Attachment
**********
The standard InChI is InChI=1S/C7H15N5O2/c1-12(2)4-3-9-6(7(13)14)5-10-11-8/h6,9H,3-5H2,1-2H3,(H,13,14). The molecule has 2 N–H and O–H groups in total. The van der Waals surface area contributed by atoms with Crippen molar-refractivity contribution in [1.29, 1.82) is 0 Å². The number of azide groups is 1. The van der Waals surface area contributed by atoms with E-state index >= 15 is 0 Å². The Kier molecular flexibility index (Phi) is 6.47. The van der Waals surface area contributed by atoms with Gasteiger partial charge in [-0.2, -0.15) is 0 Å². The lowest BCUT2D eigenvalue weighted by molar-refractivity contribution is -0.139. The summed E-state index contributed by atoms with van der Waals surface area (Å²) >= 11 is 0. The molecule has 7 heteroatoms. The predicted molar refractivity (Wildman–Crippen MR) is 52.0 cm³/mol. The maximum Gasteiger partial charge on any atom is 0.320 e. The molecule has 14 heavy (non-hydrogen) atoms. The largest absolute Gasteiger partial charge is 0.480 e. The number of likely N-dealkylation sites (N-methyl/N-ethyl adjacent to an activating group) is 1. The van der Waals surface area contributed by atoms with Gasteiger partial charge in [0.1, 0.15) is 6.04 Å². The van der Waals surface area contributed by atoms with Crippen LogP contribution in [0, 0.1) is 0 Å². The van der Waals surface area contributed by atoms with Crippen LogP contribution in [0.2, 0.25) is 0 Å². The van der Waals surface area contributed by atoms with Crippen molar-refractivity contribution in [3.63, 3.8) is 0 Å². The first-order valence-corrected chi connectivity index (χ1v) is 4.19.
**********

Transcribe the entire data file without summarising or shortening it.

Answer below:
The standard InChI is InChI=1S/C7H15N5O2/c1-12(2)4-3-9-6(7(13)14)5-10-11-8/h6,9H,3-5H2,1-2H3,(H,13,14). The molecule has 2 N–H and O–H groups in total. The van der Waals surface area contributed by atoms with Crippen molar-refractivity contribution in [1.29, 1.82) is 0 Å². The number of azide groups is 1. The van der Waals surface area contributed by atoms with E-state index >= 15 is 0 Å². The Kier molecular flexibility index (Phi) is 6.47. The van der Waals surface area contributed by atoms with Gasteiger partial charge in [-0.2, -0.15) is 0 Å². The lowest BCUT2D eigenvalue weighted by molar-refractivity contribution is -0.139. The summed E-state index contributed by atoms with van der Waals surface area (Å²) >= 11 is 0. The molecule has 7 heteroatoms. The predicted molar refractivity (Wildman–Crippen MR) is 52.0 cm³/mol. The maximum Gasteiger partial charge on any atom is 0.320 e. The molecule has 14 heavy (non-hydrogen) atoms. The largest absolute Gasteiger partial charge is 0.480 e. The number of likely N-dealkylation sites (N-methyl/N-ethyl adjacent to an activating group) is 1. The van der Waals surface area contributed by atoms with Gasteiger partial charge in [0.1, 0.15) is 6.04 Å². The van der Waals surface area contributed by atoms with Crippen LogP contribution in [0, 0.1) is 0 Å². The van der Waals surface area contributed by atoms with Crippen LogP contribution in [0.2, 0.25) is 0 Å². The van der Waals surface area contributed by atoms with Crippen molar-refractivity contribution in [3.63, 3.8) is 0 Å². The first-order valence-corrected chi connectivity index (χ1v) is 4.19.